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Mediocre First Songs And Cutting Out The Bullshit

15 July 2015 | 4:49 pm | Simone Ubaldi

"We slowly evolved over time. We have some demos that our high school friend recorded that sound pretty bad."

Watching The Districts play, it's hard to believe they barely scrape the legal drinking age. Singer Rob Grote throws himself across the floor in violent fits and bursts, sweating what must be half his body weight over the neck of his guitar. His bandmates are just as wild, guitarist Pat Cassidy, drummer Braden Lawrence and bassist Connor Jacobus hurling limbs in all directions, playing their plaintive garage rock tunes with every available muscle.

The Districts are all the more captivating because they seem to have emerged from the womb fully-fledged, exploding out of nowhere with this dynamite stage craft. They were a buzz band at SXSW 2015 and their star has been rising ever since, an overnight success story. But like most of the fast-breaks in the music business, theirs was a long time coming.

"The songs were all pretty mediocre when we first started out."

Forming in 2009 in Lititz, Pennsylvania, home to about 10,000 people and just one high school, high school, of course, is where The Districts came together — four awkward teenagers united by a general interest in guitars. Reared on The Beatles and The Rolling Stones, the band members had different niche passions. Grote listened to punk, including The Clash, Lawrence was into Metallica and Jacobus was a Tom Petty fan. They pooled their influences and started playing covers, with a few rough sketches of original material. Jacobus says their early gigs, like most early gigs, were unremarkable. "We were all pretty nervous on stage and the songs were all pretty mediocre when we first started out," he laughs. "We slowly evolved over time. We have some demos that our high school friend recorded that sound pretty bad. It's still fun to look back at them and see how we started out. It took a lot of work to get past that, but I guess it worked out."

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After a few years together, The Districts started recording, releasing two EPs and a debut album under their own steam, gradually honing their songwriting and performance skills to a razor's edge. "After [debut album] Telephone was released, around 2012, we started getting more comfortable with the songs and got more expressive on stage, not really caring what we did and doing whatever felt right on stage. When we're up there, we all get into a zone; it helps us feel the music more and get into it more."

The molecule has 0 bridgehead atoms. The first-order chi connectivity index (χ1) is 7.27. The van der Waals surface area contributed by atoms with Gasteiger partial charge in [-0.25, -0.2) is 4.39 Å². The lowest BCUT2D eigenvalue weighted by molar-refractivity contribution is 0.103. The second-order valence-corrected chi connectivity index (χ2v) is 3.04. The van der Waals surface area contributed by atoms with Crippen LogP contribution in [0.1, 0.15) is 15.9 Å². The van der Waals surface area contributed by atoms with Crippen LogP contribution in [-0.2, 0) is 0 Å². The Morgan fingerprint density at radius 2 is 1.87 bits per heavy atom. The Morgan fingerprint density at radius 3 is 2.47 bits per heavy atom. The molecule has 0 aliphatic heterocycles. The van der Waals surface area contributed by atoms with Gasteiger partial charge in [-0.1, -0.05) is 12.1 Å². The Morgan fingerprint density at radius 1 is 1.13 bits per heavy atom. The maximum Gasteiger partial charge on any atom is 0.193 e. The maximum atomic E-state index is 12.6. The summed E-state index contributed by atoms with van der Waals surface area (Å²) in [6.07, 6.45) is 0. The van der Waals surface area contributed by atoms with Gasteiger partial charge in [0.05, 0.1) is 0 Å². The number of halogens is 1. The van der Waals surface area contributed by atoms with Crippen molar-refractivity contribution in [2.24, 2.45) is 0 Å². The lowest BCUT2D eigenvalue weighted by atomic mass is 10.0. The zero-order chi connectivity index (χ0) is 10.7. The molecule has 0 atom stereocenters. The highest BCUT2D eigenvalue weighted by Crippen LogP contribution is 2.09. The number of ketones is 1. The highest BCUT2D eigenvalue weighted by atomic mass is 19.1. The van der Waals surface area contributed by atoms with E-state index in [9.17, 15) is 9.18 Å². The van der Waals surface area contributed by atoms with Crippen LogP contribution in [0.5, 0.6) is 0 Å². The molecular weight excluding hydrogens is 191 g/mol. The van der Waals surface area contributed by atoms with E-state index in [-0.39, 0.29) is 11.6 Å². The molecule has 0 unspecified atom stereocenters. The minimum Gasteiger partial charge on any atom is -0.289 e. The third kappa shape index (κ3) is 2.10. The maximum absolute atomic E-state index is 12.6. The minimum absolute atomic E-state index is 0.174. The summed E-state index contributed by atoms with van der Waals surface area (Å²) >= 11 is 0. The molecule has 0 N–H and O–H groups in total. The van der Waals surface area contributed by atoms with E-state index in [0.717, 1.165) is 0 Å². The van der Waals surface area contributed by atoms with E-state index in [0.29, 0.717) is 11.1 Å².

In 2013, when The Districts were ready for it, they got their first break. A live clip went viral on Reddit — a beautiful rendition of the track Funeral Beds — and record labels started calling. The Districts signed to Fat Possum in November 2013 and made their first appearance at SXSW the following year. "It was hectic and very tiring — we had seven or eight shows — but it was definitely fun. We had three or four shows in one day, which is the most we've ever played," Jacobus remembers. They began a heavy touring schedule around the States and started to build a fan base, selling out shows in Los Angeles and San Francisco. Things were starting to come together. "We had one guy come up to us after the show and tell us he'd seen us four or five times, that was really cool," Jacobus remembers. Meanwhile, when they were home, the band practiced diligently, "Trying to write new songs as much as possible, trying to crank out as many as we could."

"When we're up there, we all get into a zone; it helps us feel the music more and get into it more."

Late in 2013, the band went into the studio with producer John Congleton, whose long list of credits includes Modest Mouse, Earl Sweatshirt and a Grammy Award-winning album for St Vincent. It was The Districts' first experience with a professional producer and it lifted their game yet again. "John helped us look at the songs more objectively and imagine how the audience would perceive them. He helped us to make the songs more impactful and hard-hitting than they would usually have been. Being more objective about the music helped us to cut out a lot of the bullshit. The biggest thing we were worried about was what kind of guy he was, as a producer. We know that there are a lot of producers who are just really controlling, who take too much control. John seemed to be down with doing whatever we wanted; he just helped us clear the songs up and polish them."

When The Districts returned to SXSW in 2015, they had a slick second album to promote and over five years' experience as a band. With label muscle behind them and that seemingly out-of-nowhere powerhouse stage presence, The Districts caught a SXSW wave that's carried them around the country and now overseas. Fresh from a killer performance at Glastonbury, they're heading over for their first antipodean tour, major success just a matter of time.